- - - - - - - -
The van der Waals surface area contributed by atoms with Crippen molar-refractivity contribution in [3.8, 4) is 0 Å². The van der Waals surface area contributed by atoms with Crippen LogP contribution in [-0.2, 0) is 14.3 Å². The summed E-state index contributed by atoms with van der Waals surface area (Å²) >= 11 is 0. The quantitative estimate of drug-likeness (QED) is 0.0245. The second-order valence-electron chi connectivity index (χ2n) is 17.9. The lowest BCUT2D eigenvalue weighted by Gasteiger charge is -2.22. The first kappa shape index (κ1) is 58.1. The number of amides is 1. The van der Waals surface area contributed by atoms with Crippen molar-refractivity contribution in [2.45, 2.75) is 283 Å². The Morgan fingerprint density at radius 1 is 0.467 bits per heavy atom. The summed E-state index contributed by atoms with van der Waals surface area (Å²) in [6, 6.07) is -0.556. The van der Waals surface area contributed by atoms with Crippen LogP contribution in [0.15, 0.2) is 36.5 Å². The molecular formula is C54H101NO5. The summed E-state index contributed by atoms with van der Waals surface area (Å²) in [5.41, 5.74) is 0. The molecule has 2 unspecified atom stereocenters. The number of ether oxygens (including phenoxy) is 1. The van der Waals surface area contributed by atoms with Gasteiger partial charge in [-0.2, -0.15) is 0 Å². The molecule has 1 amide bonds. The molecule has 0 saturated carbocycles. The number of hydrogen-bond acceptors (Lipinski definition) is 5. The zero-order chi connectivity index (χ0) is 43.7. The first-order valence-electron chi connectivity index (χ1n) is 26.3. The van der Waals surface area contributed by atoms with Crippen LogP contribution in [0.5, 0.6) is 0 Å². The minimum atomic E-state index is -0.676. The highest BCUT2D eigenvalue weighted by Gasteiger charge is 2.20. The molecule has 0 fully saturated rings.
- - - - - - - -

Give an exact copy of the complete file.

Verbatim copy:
The van der Waals surface area contributed by atoms with Crippen molar-refractivity contribution in [3.8, 4) is 0 Å². The van der Waals surface area contributed by atoms with Crippen LogP contribution in [-0.2, 0) is 14.3 Å². The summed E-state index contributed by atoms with van der Waals surface area (Å²) >= 11 is 0. The quantitative estimate of drug-likeness (QED) is 0.0245. The second-order valence-electron chi connectivity index (χ2n) is 17.9. The lowest BCUT2D eigenvalue weighted by Gasteiger charge is -2.22. The first kappa shape index (κ1) is 58.1. The number of amides is 1. The van der Waals surface area contributed by atoms with Crippen molar-refractivity contribution in [2.45, 2.75) is 283 Å². The Morgan fingerprint density at radius 1 is 0.467 bits per heavy atom. The summed E-state index contributed by atoms with van der Waals surface area (Å²) in [6, 6.07) is -0.556. The van der Waals surface area contributed by atoms with Crippen LogP contribution in [0.15, 0.2) is 36.5 Å². The molecular formula is C54H101NO5. The summed E-state index contributed by atoms with van der Waals surface area (Å²) in [5.41, 5.74) is 0. The molecule has 2 unspecified atom stereocenters. The number of ether oxygens (including phenoxy) is 1. The van der Waals surface area contributed by atoms with Gasteiger partial charge in [-0.2, -0.15) is 0 Å². The molecule has 1 amide bonds. The molecule has 0 saturated carbocycles. The number of hydrogen-bond acceptors (Lipinski definition) is 5. The zero-order chi connectivity index (χ0) is 43.7. The first-order valence-electron chi connectivity index (χ1n) is 26.3. The van der Waals surface area contributed by atoms with Crippen LogP contribution in [0.5, 0.6) is 0 Å². The minimum atomic E-state index is -0.676. The highest BCUT2D eigenvalue weighted by Gasteiger charge is 2.20. The molecule has 0 fully saturated rings.